The BoE and the finance ministry informed the public of ongoing plans to develop a digital pound in February 2023. The digital pound would reportedly be kept in a wallet provided by banks, and the bank set a time goal for the debut after 2025.
Cunliffe confirmed that the dialogue was scheduled to begin last fall. It, however, was impossible because of what he called interruptions. As some parliamentarians had speculated, he denied conflict between the BoE and the finance ministry.
Cunliffe attributed some of the commotions to the UK government bond prices collapsing due to a mismanaged budget. He mentioned that the BoE had to interfere in the markets as of last September. Thus, it cannot move on with the consultation process for the digital pound.
The creation of the digital pound will probably continue, Cunliffe promised the legislators. He stated that the idea might be extremely beneficial for the economy and society but added that there were still issues with the competition that would need to be handled before the digital pound could be introduced.
Jon Cunliffe stated that the U.K. is not prepared to issue a digital pound because the central bank has not yet acquired the necessary technological skills required for its development due to the high degree of technological advancement involved.
The Bank of England plans to proceed with the development of a digital pound by acquiring the necessary knowledge and technological skills before moving on to the next stage, which involves testing a digital pound with business sector partners.
If it materializes, a "digital pound" might still be five years away, according to a top Bank of England official's warning to lawmakers.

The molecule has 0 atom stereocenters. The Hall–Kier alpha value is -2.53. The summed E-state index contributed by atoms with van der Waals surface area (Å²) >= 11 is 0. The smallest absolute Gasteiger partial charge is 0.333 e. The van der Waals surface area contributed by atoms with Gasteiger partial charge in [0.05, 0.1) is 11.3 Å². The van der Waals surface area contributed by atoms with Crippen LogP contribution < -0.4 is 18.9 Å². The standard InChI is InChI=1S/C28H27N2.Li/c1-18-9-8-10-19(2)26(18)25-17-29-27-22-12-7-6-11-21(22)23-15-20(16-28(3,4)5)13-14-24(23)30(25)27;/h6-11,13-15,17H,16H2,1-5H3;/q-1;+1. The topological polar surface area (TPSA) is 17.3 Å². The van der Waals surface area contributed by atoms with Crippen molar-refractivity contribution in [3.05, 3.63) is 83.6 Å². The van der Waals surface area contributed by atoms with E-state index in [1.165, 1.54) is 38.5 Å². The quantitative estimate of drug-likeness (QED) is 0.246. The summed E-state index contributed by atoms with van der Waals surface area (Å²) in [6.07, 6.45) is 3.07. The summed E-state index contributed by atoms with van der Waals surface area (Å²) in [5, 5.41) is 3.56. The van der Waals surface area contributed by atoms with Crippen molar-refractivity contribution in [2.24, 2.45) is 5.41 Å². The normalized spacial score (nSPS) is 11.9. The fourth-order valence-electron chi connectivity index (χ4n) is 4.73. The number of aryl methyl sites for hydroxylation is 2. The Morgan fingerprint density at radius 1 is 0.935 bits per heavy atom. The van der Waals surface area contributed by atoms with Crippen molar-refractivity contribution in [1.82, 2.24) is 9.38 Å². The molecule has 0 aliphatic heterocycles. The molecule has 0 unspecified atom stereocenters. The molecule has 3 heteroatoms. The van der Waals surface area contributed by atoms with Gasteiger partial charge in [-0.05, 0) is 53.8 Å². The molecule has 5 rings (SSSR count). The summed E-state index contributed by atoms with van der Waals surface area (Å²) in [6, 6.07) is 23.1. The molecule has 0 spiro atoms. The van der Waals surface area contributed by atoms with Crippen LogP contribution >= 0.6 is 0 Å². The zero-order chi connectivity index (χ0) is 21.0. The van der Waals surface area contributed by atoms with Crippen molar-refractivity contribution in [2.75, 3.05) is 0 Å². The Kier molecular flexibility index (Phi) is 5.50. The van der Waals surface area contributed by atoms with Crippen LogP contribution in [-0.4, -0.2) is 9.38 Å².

The Treasury has been advising and working closely with the Bank of England on the case for a central bank digital currency (CBDC), offering guidance and collaboration.
A CBDC is money issued and managed by a nation's central bank, like the Bank of England, but it exists in digital or electronic form, rather than the physical form of money in the form of notes and coins.
Jon Cunliffe believes that CBDCs might address issues that don't currently exist but are anticipated in light of the upcoming crypto revolution.
Jon Cunliffe, the Bank of England's deputy governor, informed MPs that the BoE is not falling behind other countries' central banks in introducing its digital currency.
Jon Cunliffe mentioned that interruptions, including the UK government bond prices collapsing due to a mismanaged budget, led to the delay in starting the public consultation on a digital pound.
The Bank of England's ongoing research on digital currency is intended to prevent relying solely on the private sector for digital payments and to explore the potential benefits and issues associated with introducing a digital pound.
Jon Cunliffe mentioned that there are issues with competition that need to be handled before introducing the digital pound, even though he believes the concept could be extremely beneficial for the economy and society.